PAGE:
Bright Future For Old Bottles
by Alastair Hamilton -
Folk in Shetland are keen to play their part in recycling, but recycling glass used to present a problem, simply because of the cost of shipping it back to the UK mainland.
Several years ago, Shetland Amenity Trust developed new ways of recycling old bottles and jars locally, by crushing them and using them for a range of purposes. Glass was turned into aggregate for concrete and the concrete was turned into paving slabs that boasted a sparkling finish. Crushed glass was sold for decorative use, too. Finely-ground glass was found to be an excellent material for use in shot-blasting.
Products from the Enviroglass plant were successfully used in many projects in Shetland, such as the new Scalloway Museum and the Shetland Museum and Archives. Paving slabs were exported as far as the south of England. However, having directly operated the business, known as Enviroglass, for some time, the Trust has recently decided to lease it a local family company that is experienced in the precast industry, Shetland Precast and Groundworks Limited.
The company has been producing precast paving for use in their projects for more than a year but they quickly found that the demand for locally produced paving was greater than could be met from their premises at Quarff, a few miles north of the Enviroglass site in the village of Cunningsburgh. At the same time, Shetland Amenity Trust was considering its options with regard to running the Enviroglass site, so the possibility of leasing it to Shetland Precast and Groundworks Limited was explored.
Sita Goudie, Environmental Improvement Officer at the Shetland Amenity Trust, said: “We are delighted to be working with Shetland Precast and Groundworks Limited. Their experience in the precast industry, and ability to offer supply and laying of the pavers, will greatly improve the service which can be offered by Enviroglass.”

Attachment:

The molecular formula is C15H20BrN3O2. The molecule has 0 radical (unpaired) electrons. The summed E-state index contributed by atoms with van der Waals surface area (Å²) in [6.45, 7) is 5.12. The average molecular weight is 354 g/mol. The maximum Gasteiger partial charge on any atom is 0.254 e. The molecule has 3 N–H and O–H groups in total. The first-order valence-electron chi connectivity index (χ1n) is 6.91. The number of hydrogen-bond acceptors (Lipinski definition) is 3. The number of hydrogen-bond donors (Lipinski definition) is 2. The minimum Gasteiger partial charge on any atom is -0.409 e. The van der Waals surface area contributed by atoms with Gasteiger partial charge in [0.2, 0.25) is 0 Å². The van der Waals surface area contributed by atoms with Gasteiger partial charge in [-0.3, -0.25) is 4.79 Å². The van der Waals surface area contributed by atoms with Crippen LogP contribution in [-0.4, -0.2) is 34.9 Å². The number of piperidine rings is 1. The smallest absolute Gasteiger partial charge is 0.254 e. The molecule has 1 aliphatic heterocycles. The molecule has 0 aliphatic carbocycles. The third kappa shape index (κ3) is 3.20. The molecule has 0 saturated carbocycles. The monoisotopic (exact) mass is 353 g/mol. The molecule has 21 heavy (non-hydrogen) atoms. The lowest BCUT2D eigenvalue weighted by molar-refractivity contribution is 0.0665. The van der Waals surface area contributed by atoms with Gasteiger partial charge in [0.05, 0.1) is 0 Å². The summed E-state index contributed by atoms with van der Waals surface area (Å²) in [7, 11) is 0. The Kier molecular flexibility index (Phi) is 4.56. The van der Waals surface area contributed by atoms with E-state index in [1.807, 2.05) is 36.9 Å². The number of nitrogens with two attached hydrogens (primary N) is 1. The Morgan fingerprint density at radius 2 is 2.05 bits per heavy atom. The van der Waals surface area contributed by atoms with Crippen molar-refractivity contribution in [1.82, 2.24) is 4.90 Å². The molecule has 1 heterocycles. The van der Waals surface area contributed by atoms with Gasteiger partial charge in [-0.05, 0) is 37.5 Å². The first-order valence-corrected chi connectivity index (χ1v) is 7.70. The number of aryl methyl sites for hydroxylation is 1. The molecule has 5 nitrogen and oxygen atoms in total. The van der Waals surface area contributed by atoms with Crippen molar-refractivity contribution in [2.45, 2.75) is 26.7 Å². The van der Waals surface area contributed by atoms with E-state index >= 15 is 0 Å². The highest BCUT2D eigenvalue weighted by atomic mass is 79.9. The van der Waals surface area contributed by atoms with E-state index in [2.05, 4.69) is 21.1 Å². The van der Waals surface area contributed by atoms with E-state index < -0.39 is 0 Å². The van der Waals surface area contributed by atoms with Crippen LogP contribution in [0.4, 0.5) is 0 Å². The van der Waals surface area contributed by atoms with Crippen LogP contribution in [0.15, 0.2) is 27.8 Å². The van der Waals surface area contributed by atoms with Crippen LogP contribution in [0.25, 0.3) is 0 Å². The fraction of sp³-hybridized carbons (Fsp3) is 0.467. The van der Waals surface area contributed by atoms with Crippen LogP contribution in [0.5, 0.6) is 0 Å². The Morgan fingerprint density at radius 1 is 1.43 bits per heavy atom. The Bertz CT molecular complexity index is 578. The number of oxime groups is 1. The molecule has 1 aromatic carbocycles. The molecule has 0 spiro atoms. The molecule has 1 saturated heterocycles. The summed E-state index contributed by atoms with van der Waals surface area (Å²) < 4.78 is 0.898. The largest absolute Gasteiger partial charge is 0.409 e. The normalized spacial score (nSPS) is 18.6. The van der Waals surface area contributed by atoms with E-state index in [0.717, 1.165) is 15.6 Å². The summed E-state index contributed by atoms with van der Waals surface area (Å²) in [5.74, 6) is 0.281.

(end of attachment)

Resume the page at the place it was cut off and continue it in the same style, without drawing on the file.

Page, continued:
Alongside their own products, Shetland Precast and Groundworks Limited will supply all of the products previously produced by Enviroglass, including its 100% recycled glass aggregates and 80% recycled glass paving. They’ll take on all the existing Enviroglass customers.
Bobby Roberts, Director of Shetland Precast and Groundworks Limited, said: “Working with the Shetland Amenity Trust is a fantastic opportunity for us and gives us the ability to scale our business far faster than we could have on our own. Whilst we are a very experienced groundworks company, our precasting is a relatively new addition but it took off far faster than we had imagined. We quickly outgrew our old premises and were producing our pavers the old fashioned way. This site at Cunningsburgh not only gives us more room but also all the equipment to mechanise and scale up precast production, as well as the ability to produce new aggregate products – garden glass, all-in and shotblast.”
The Enviroglass name will still be used, alongside that of Shetland Precast and Groundworks Limited, to highlight which products are produced using recycled glass.
Enviroglass is an elegant solution to one of Shetland’s recycling challenges. You can find out more on the Enviroglass website.
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